|Claybrook C. Cottingham|
May 4, 1881|
Ottoman, Lancaster County, Virginia, USA
|Died||August 17, 1949
Mexico City, Mexico
|Residence||Ruston, Lincoln Parish, Louisiana|
|Alma mater||Baylor University|
|Occupation||Educator; College president|
|Spouse(s)||Myrtle Baker Cottingham (married 1904-1949, his death)|
Mary Virginia Cottingham ____
Claybrook C. Cottingham (May 4, 1881 – August 17, 1949) was an educator who served as president of both Baptist-affiliated Louisiana College in Pineville and the public institution, Louisiana Tech University in Ruston, Louisiana.
A son of George Cottingham and the former Louise Palmer, Cottingham was born in Ottoman in Lancaster County on the Atlantic coast of Virginia. He was educated at Chesapeake Academy in Irvington, Virginia. He received his Bachelor of Arts and Master of Arts degrees prior to 1902 from the University of Richmond in Richmond, Virginia, then known as Richmond College. He obtained the Doctor of Divinity degree from Baylor University in Waco, Texas. From 1900-1902, he was the assistant principal at his alma mater, Chesapeake Academy.
He then moved to Louisiana to become from 1902-1905 professor of Greek and philosophy at the defunct Mount Lebanon College, sometimes called Mount Lebanon University, in Bienville Parish, a forerunner to Louisiana College. Cottingham served as the last president of Mount Lebanon from 1905–1906, when he became from 1906-1910 a founding professor of the new Louisiana College. He was the third Louisiana College president, with his tenure stretching from 1910 to 1941, when he accepted the highest position at Louisiana Tech, then known as Louisiana Polytechnic Institute. A world traveler, Cottingham was still serving at Louisiana Tech when he died at the age of sixty-eight while on a business trip to Mexico City, Mexico.
On June 8, 1904, Cottingham married the former Myrtle Baker of Mount Lebanon, daughter of the merchant J. L. Baker and the former Mary Williamson. Their children were Mary Virginia (born 1906), Margaret Drew (born 1913), and Claybrook Baker Cottingham, Sr. (1915–1991). A Cottingham grandson, C. B. Cottingham, Jr. (1943–2008), who served in both the United States Army and United States Air Force during the 1970s, died at the age of sixty-five, a resident of Hanover in Anne Arundel County, Maryland. A Baptist deacon, Cottingham was president of the Louisiana Baptist Convention, based in Alexandria, from 1914-1916. He was also a director of Rotary International from 1930-1931.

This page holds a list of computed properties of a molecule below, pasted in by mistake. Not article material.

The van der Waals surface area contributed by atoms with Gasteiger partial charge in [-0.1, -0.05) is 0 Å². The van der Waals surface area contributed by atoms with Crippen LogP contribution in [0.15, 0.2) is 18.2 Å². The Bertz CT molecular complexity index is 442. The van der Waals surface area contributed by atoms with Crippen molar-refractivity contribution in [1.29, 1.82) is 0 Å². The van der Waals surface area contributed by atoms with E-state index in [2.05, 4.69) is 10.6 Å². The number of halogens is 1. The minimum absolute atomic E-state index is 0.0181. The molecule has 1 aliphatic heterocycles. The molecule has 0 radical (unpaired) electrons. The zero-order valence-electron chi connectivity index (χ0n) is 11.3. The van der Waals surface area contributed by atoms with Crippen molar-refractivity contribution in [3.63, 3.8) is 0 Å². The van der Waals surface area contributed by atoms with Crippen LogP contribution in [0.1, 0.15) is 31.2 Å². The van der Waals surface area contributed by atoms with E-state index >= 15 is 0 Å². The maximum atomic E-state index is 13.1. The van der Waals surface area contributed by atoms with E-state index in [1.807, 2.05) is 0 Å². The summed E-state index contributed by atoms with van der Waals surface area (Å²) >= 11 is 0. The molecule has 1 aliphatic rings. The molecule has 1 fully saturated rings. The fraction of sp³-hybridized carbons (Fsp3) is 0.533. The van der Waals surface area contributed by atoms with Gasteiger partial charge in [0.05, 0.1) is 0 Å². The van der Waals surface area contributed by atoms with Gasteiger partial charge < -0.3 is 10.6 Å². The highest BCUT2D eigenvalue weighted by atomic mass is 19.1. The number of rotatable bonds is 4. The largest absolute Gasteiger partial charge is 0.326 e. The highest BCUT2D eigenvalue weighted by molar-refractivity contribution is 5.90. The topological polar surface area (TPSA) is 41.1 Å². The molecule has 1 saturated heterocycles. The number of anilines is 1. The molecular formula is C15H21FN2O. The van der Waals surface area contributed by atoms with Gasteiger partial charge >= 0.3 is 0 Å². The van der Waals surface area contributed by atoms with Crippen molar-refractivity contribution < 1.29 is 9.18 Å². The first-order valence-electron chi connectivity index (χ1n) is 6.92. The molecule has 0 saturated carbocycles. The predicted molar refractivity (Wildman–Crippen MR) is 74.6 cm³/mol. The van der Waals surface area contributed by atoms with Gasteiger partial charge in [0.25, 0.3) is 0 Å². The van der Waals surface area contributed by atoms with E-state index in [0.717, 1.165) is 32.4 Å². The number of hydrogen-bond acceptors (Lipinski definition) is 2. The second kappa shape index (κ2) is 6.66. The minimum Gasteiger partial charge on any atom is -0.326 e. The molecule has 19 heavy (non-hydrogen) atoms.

The Cottinghams are interred at Greenwood Memorial Park in Pineville. Lynn Edward May, Jr., wrote an unpublished dissertation on Cottingham entitled "Claybrook Cottingham: A Study of His Life and Work."
The Claybrook Cottingham Expressway (U.S. Route 167) in Pineville is named in Cottingham's honor. A men's dormitory for honor students on the Louisiana Tech campus and a women's dormitory at Louisiana College are both named "Cottingham Hall" in his memory. The Louisiana Tech dormitory is adjacent to Richardson Hall, named for E.S. Richardson, Cottingham's predecessor as the Louisiana Tech president.
- "Cottingham, Claybrook C.". A Dictionary of Louisiana Biography (lahistory.org). Retrieved December 19, 2010.
- "Social Security Death Index". ssdi.rootsweb.ancestry.com. Retrieved "December 19k 2010.
- "Claybrook B. Cottingham, Jr.". singletonfuneralhome. Retrieved December 19, 2010.
- "Rotary District 6860". googleusercontent.org. Retrieved December 19, 2010.
- "Bridge work to result in lane closures on Cottingham Expressway beginning May 3 (for about 2 months)". alexandria.momslikeme.com. Retrieved December 19, 2010.
- "Housing". latech.edu. Retrieved December 19, 2010.
- "Cottingham Hall". lacollege.edu. Retrieved December 19, 2010.
- A later Louisiana Tech president, F. Jay Taylor, had previously been a professor of history and an administrator at Louisiana College, but he came to LC long after Cottingham had left. Their paths would have crossed only in 1941-1942, when Taylor was a student at Louisiana Tech and Cottingham was in his first year as president there.
Edwin Sanders Richardson
|President of Louisiana Tech University
Claybrook C. Cottingham
R. L. Ropp